School Garden.  The school garden was located at various places over the years including the school house, the vicarage and Court Hay Farm.  The Log Books from Norton CofE School contain many references to the garden which tell us when it was first started and the sort of crops that were grown.  The 25th March 1925 is the first reference; “Received from Badham & Co, Gloucester, requisites for school garden.  1 wheelbarrow, 6 forks, 6 spades, 6 Dutch hoes, 6 draw hoes, 2 rakes and 1 garden line.”  This was followed the next day with the brief record, “Commenced gardening classes.”  The garden was to be well stocked and one month later on 20th April 1925 the following inventory was recorded; “Seeds received from Winfields & Sons, Gloucester.  1 pkt King Edwards, 1 pkt Sharpes Express, 1 pkt long pod beans, 1 pkt scarlet runners, 1 pkt senator peas, 1 pkt English wonder, ¼ pkt Canadian wonder, 1oz onion, 2oz radish, 1oz turnips, ½oz carrot, ½oz beet, ½oz parsnip, broccoli, sprouts, parsley, cabbage, lettuce, cauliflower, leek, savoy and flower collection.”  To generate an interest in the subject, trips were organised such as the following recorded on 9th November 1925; “Took 6 boys, members of the school gardening class, to the Root, Fruit and Grain Show this afternoon.”  Badhams continued to be the major supplier of equipment with Winfields being the supplier of seeds etc for many years.  Occasionally items were purchased from elsewhere, presumably when they were not available locally. 14th February 1929 records one such instance; “Received ½cwt of special fertiliser from Newport for use in the school garden.”  It must indeed have been ‘special’ to have been brought that far in those days.  It is known that hens were also kept in the garden and perhaps the following couple of entries record the original creation of the hen runs.  25th July 1934, “Received 60 yards of wire netting and one stocker from Badhams & Co, Gloucester, for use in the school garden.” and 21st September 1934, “Received 20 yards of wire netting from Badhams & Co for the school garden.”  The garden was also becoming automated by the mid-1930s as the following entry records; 17th May 1935; “Received ‘Leo’ mowing machine (garden) and pair of garden shears from Badhams.”  The garden became a point of interest from outside of the village such as on 22nd November 1935 when it was recorded that “Mr Pymont called at the school at 11:30 this morning.  He visited the school garden to inspect the fruit plot and he suggested treatment of the apples grafted in the spring”.  Mr Pymont was a head of department at Hartbury College.  On 5th May 1936 it was recorded that “Mr Bessey, HMI, visited the school this afternoon at 1:45 and found I was taking the boys in gardening.  He came up the school garden and stayed near one hour and offered many useful suggestions.” and on the 2nd September 1937, “Mr Secker(?) the new gardening instructor for the County visited the school this afternoon at 2:45 and found the boys in the school garden.”  The garden was still in operation at the end of the 1930s but the school log books are not available for inspection after this date so we have no later information.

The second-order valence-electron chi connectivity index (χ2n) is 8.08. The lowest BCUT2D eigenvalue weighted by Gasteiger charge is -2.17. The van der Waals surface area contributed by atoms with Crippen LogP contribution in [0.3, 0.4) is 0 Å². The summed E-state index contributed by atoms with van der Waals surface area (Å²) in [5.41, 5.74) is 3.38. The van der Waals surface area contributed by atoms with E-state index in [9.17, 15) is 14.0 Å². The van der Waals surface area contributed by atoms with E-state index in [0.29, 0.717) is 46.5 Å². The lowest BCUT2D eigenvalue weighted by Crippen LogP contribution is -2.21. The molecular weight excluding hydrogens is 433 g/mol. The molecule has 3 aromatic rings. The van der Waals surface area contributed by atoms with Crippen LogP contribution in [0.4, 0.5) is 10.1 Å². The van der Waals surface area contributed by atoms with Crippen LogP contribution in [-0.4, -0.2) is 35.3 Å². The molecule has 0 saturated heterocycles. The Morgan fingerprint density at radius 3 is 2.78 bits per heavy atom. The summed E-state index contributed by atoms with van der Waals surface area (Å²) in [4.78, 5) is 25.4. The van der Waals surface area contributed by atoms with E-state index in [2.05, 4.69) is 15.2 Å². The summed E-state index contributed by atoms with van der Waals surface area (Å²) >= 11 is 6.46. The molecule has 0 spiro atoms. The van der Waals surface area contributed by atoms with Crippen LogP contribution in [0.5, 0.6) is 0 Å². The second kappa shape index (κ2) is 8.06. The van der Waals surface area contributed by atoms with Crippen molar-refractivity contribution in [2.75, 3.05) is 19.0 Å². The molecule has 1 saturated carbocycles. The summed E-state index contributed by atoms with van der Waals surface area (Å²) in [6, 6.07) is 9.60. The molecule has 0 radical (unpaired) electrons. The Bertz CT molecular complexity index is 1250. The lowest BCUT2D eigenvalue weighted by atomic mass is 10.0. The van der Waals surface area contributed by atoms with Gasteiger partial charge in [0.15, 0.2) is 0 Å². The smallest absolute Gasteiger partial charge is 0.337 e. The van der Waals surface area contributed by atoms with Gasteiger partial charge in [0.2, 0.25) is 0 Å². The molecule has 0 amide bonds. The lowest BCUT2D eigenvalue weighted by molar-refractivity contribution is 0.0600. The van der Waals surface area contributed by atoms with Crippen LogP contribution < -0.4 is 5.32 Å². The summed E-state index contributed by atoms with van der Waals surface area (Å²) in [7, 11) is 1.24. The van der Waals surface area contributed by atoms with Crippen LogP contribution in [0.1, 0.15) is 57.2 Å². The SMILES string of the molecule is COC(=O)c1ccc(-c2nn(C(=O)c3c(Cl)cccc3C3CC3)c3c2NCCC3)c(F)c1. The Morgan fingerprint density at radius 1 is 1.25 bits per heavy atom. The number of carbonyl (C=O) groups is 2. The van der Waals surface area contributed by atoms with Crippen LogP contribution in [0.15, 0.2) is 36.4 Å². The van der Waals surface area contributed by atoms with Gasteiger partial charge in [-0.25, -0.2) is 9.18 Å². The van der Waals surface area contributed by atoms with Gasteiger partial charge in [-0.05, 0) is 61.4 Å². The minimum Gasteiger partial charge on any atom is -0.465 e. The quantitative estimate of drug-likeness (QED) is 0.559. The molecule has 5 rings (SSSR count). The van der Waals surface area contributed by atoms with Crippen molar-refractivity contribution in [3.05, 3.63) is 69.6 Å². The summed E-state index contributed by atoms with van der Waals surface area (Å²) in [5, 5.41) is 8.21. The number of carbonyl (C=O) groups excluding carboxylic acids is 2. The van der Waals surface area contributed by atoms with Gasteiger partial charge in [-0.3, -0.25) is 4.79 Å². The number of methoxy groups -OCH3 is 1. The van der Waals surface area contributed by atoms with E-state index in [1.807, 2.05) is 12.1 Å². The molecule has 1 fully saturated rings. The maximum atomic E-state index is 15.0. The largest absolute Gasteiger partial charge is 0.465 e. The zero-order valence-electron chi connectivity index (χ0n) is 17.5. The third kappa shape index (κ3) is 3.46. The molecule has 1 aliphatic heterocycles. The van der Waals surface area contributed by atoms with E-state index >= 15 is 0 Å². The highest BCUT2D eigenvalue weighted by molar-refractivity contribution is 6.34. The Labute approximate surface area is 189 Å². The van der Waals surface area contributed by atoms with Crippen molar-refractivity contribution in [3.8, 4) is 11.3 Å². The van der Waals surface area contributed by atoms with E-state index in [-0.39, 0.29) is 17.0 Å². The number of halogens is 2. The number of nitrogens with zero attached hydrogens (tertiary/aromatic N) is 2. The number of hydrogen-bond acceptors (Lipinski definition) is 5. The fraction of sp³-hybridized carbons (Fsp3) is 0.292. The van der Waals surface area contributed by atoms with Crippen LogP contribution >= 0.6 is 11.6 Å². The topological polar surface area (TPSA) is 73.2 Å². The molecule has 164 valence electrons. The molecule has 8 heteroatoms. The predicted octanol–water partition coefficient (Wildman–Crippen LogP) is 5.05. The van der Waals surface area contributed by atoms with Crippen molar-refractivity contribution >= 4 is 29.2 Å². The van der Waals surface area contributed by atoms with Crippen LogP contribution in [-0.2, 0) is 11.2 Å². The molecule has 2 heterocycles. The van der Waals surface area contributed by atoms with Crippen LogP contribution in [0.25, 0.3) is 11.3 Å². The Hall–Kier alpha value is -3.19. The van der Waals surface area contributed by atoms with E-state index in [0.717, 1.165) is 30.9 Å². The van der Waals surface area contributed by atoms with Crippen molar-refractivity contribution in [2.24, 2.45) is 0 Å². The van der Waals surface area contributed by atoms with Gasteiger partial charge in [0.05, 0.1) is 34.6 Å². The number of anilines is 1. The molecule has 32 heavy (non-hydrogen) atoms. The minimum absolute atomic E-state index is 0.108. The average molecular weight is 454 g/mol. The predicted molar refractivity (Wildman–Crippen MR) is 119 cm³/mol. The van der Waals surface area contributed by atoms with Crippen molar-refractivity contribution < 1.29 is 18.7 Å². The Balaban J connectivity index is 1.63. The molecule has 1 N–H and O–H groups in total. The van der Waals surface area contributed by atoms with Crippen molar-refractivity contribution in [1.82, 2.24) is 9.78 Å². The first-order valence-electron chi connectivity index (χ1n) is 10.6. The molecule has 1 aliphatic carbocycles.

Tony Bradshaw, who grew up at Dunsworth Cottage, could remember using the garden whilst at school in Norton and shared the following with me in 1998; “When the garden first started it was located at The School House.  Just prior to 1934 the garden had moved to Elm House which was owned by the Boodle family who were dentists in the surrounding city and towns.  The new Gloucester-Tewkesbury Road was constructed in 1931 and cut through the gardens of Elm House and maybe this was when the garden was moved.  It is also known that it was at Court Hay Farm at some time during Jasper Hook’s occupancy and perhaps this was between 1931 when it left Elm House until 1934 when it opened at The Vicarage with the arrival of Rev Evans Prosser.  The garden could be found half way up the road to the rectory on the right hand side.  The soil was poor here being mainly heavy clay and holes were dug in the corner of each plot to help encourage drainage.  The garden fell into disuse about 1939 when quite a few of the senior boys moved to secondary school at Longlevens”.

Harry Wilks of The Leigh also remembered the garden; “The school had a garden at Court Hay Farm; Mr Hook owned the farm.  Mr Perrett took 8 or 9 pupils to work on this garden which was watered by carrying buckets of water from the brook.  Later they had a garden at the vicarage.  Now a house occupies its space on the right hand side of the vicarage drive, where there was a lovely Beauty of Bath apple tree.  These apples were a treat and could only be eaten if Boss gave his consent.  Ted Simms, a local man from Broadclose Road, first dug the garden for the children under the supervision of Mr Pymont who was head of department at Hartpury College.  Harry enjoyed the gardening better than lessons in school.  The garden was square with a point at one end.  Each boy had his own patch.  When the crops were grown they were sold (those that had not been eaten by the boys !).  The school cleaner, Florrie Teakle, bought a lot, also Elsie Mealing’s auntie.  Mrs Bradshaw also bought from the boys.  The money raised was used to buy more seed and potatoes.  Harry cleaned out the fowls for the headmaster for which he used to give him 6d on a Friday afternoon.  The fowls were Wilcima, which produced brown eggs, and White Leghorns.  Although the White Leghorns were good layers they were very active and always flying around !  Going home Harry stopped at Tess Hughes’ shop and spent his 6d".

In 2000, Bill Hannis, at one time of Cold Elm, Norton, recounted his memories of a visit from the dentist to Norton school in the 1930s; “The school dentist visited the school occasionally.  It was a Mr Boodle who had a practise in Gloucester and he was a real butcher.  The children hated him.  If you were unlucky enough to need an extraction you had an injection and as soon as he put the syringe down he started to extract your tooth.  You could feel everything.  I think his legs and shins must have been black and blue when he left as everyone kicked him.  He deserved it.  It did put me off dentists for life”.

In an article written for the Parish Magazine of July 1971 Canon Evans Prosser included the following; “At the same time [I believe this is 1935] we had a bicycle shed put up for the schoolchildren as many children came to school by bike and Mr Perrett [the headmaster] was always concerned about the saddles getting wet when they were piled up against the school wall.  This shed carried on for years until in the great gale that we had in the Spring of 1947 when its roof was blown right off.  Before long it was restored and carried on and it is still there today although now used for a different purpose”.